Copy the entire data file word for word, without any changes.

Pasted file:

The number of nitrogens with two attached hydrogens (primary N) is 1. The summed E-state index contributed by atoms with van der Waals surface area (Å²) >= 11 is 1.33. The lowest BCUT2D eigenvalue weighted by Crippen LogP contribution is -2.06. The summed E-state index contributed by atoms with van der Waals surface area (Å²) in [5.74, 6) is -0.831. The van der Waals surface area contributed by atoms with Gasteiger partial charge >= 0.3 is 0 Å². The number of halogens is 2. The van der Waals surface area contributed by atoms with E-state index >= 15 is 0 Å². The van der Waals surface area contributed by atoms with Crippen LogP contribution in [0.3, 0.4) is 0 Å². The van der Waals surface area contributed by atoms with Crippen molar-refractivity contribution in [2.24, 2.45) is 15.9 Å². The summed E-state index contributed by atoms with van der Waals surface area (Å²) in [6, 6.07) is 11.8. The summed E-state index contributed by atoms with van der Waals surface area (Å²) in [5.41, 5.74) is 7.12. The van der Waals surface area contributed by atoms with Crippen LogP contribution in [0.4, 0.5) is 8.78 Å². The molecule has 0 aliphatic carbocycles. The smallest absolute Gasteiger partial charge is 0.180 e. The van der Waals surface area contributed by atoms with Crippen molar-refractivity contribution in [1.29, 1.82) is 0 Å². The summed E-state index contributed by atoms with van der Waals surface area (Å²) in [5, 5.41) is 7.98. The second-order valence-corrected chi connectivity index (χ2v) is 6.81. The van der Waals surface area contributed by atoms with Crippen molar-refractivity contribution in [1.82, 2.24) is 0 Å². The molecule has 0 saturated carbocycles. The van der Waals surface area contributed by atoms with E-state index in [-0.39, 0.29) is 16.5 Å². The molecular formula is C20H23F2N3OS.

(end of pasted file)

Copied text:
The number of nitrogens with two attached hydrogens (primary N) is 1. The summed E-state index contributed by atoms with van der Waals surface area (Å²) >= 11 is 1.33. The lowest BCUT2D eigenvalue weighted by Crippen LogP contribution is -2.06. The summed E-state index contributed by atoms with van der Waals surface area (Å²) in [5.74, 6) is -0.831. The van der Waals surface area contributed by atoms with Gasteiger partial charge >= 0.3 is 0 Å². The number of halogens is 2. The van der Waals surface area contributed by atoms with E-state index >= 15 is 0 Å². The van der Waals surface area contributed by atoms with Crippen LogP contribution in [0.3, 0.4) is 0 Å². The van der Waals surface area contributed by atoms with Crippen molar-refractivity contribution in [2.24, 2.45) is 15.9 Å². The summed E-state index contributed by atoms with van der Waals surface area (Å²) in [6, 6.07) is 11.8. The summed E-state index contributed by atoms with van der Waals surface area (Å²) in [5.41, 5.74) is 7.12. The van der Waals surface area contributed by atoms with Crippen LogP contribution in [0.4, 0.5) is 8.78 Å². The molecule has 0 aliphatic carbocycles. The smallest absolute Gasteiger partial charge is 0.180 e. The van der Waals surface area contributed by atoms with Crippen molar-refractivity contribution in [1.29, 1.82) is 0 Å². The summed E-state index contributed by atoms with van der Waals surface area (Å²) in [5, 5.41) is 7.98. The second-order valence-corrected chi connectivity index (χ2v) is 6.81. The van der Waals surface area contributed by atoms with Crippen molar-refractivity contribution in [1.82, 2.24) is 0 Å². The molecule has 0 saturated carbocycles. The van der Waals surface area contributed by atoms with E-state index in [-0.39, 0.29) is 16.5 Å². The molecular formula is C20H23F2N3OS.